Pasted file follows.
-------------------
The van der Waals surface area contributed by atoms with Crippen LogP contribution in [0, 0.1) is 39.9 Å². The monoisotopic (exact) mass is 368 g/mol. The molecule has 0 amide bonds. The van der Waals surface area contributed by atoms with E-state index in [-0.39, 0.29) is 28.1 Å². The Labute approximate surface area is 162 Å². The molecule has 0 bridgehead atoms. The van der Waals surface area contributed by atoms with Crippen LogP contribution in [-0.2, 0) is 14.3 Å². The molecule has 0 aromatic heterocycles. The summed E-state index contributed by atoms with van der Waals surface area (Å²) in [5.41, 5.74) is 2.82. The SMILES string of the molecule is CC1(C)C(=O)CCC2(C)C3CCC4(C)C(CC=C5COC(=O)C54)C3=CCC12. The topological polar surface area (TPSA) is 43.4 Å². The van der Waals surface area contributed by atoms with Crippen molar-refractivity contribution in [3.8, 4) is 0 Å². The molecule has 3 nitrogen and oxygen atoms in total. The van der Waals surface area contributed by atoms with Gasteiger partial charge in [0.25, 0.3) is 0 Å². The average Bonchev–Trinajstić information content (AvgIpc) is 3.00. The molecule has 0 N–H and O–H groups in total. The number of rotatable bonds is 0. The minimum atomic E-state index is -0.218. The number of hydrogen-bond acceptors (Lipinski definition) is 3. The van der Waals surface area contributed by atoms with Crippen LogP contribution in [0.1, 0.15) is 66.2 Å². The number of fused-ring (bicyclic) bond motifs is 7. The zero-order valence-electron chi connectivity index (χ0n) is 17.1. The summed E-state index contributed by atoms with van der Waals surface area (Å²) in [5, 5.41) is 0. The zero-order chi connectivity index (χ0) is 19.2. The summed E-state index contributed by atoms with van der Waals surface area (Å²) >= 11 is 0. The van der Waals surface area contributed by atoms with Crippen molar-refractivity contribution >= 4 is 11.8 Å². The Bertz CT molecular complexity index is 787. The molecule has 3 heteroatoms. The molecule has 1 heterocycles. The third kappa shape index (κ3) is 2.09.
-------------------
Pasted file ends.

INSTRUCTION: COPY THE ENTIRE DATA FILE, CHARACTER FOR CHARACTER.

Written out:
The van der Waals surface area contributed by atoms with Crippen LogP contribution in [0, 0.1) is 39.9 Å². The monoisotopic (exact) mass is 368 g/mol. The molecule has 0 amide bonds. The van der Waals surface area contributed by atoms with E-state index in [-0.39, 0.29) is 28.1 Å². The Labute approximate surface area is 162 Å². The molecule has 0 bridgehead atoms. The van der Waals surface area contributed by atoms with Crippen LogP contribution in [-0.2, 0) is 14.3 Å². The molecule has 0 aromatic heterocycles. The summed E-state index contributed by atoms with van der Waals surface area (Å²) in [5.41, 5.74) is 2.82. The SMILES string of the molecule is CC1(C)C(=O)CCC2(C)C3CCC4(C)C(CC=C5COC(=O)C54)C3=CCC12. The topological polar surface area (TPSA) is 43.4 Å². The van der Waals surface area contributed by atoms with Crippen molar-refractivity contribution in [3.8, 4) is 0 Å². The molecule has 3 nitrogen and oxygen atoms in total. The van der Waals surface area contributed by atoms with Gasteiger partial charge in [0.25, 0.3) is 0 Å². The average Bonchev–Trinajstić information content (AvgIpc) is 3.00. The molecule has 0 N–H and O–H groups in total. The number of rotatable bonds is 0. The minimum atomic E-state index is -0.218. The number of hydrogen-bond acceptors (Lipinski definition) is 3. The van der Waals surface area contributed by atoms with Crippen LogP contribution in [0.1, 0.15) is 66.2 Å². The number of fused-ring (bicyclic) bond motifs is 7. The zero-order valence-electron chi connectivity index (χ0n) is 17.1. The summed E-state index contributed by atoms with van der Waals surface area (Å²) in [5, 5.41) is 0. The zero-order chi connectivity index (χ0) is 19.2. The summed E-state index contributed by atoms with van der Waals surface area (Å²) >= 11 is 0. The van der Waals surface area contributed by atoms with Crippen molar-refractivity contribution >= 4 is 11.8 Å². The Bertz CT molecular complexity index is 787. The molecule has 3 heteroatoms. The molecule has 1 heterocycles. The third kappa shape index (κ3) is 2.09.